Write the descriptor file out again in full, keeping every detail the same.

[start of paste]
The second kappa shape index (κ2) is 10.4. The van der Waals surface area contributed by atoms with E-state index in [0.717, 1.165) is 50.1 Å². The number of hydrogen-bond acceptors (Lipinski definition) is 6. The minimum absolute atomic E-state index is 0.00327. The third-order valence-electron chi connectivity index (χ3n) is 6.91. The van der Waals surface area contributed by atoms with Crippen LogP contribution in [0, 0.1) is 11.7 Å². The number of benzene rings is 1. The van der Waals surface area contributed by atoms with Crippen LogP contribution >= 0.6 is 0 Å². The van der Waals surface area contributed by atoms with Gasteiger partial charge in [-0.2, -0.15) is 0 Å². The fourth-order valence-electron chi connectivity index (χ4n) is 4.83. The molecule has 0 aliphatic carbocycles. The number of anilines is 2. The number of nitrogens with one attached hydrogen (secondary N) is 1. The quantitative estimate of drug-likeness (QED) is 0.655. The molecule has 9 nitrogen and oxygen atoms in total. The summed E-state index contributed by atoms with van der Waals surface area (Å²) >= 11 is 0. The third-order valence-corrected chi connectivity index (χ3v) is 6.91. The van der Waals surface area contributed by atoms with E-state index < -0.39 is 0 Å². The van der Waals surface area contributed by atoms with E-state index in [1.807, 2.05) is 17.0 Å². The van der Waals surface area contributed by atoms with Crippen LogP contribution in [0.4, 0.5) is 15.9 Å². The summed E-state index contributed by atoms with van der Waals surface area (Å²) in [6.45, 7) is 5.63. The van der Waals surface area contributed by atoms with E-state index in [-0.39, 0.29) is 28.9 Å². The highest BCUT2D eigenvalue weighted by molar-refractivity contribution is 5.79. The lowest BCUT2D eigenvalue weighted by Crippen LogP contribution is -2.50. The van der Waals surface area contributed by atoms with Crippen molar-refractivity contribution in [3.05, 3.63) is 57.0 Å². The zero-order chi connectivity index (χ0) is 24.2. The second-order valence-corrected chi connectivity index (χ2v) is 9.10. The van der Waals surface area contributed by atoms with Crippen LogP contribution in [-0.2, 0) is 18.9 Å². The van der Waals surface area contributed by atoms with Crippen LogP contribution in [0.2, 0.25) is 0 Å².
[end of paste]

The second kappa shape index (κ2) is 10.4. The van der Waals surface area contributed by atoms with E-state index in [0.717, 1.165) is 50.1 Å². The number of hydrogen-bond acceptors (Lipinski definition) is 6. The minimum absolute atomic E-state index is 0.00327. The third-order valence-electron chi connectivity index (χ3n) is 6.91. The van der Waals surface area contributed by atoms with Crippen LogP contribution in [0, 0.1) is 11.7 Å². The number of benzene rings is 1. The van der Waals surface area contributed by atoms with Crippen LogP contribution >= 0.6 is 0 Å². The van der Waals surface area contributed by atoms with Gasteiger partial charge in [-0.2, -0.15) is 0 Å². The fourth-order valence-electron chi connectivity index (χ4n) is 4.83. The molecule has 0 aliphatic carbocycles. The number of anilines is 2. The number of nitrogens with one attached hydrogen (secondary N) is 1. The quantitative estimate of drug-likeness (QED) is 0.655. The molecule has 9 nitrogen and oxygen atoms in total. The summed E-state index contributed by atoms with van der Waals surface area (Å²) >= 11 is 0. The third-order valence-corrected chi connectivity index (χ3v) is 6.91. The van der Waals surface area contributed by atoms with E-state index < -0.39 is 0 Å². The van der Waals surface area contributed by atoms with E-state index in [1.807, 2.05) is 17.0 Å². The van der Waals surface area contributed by atoms with Crippen LogP contribution in [0.4, 0.5) is 15.9 Å². The summed E-state index contributed by atoms with van der Waals surface area (Å²) in [6.45, 7) is 5.63. The van der Waals surface area contributed by atoms with E-state index in [-0.39, 0.29) is 28.9 Å². The highest BCUT2D eigenvalue weighted by molar-refractivity contribution is 5.79. The lowest BCUT2D eigenvalue weighted by Crippen LogP contribution is -2.50. The van der Waals surface area contributed by atoms with Crippen molar-refractivity contribution in [3.05, 3.63) is 57.0 Å². The zero-order chi connectivity index (χ0) is 24.2. The second-order valence-corrected chi connectivity index (χ2v) is 9.10. The van der Waals surface area contributed by atoms with Crippen LogP contribution in [-0.2, 0) is 18.9 Å². The van der Waals surface area contributed by atoms with Crippen LogP contribution in [0.2, 0.25) is 0 Å².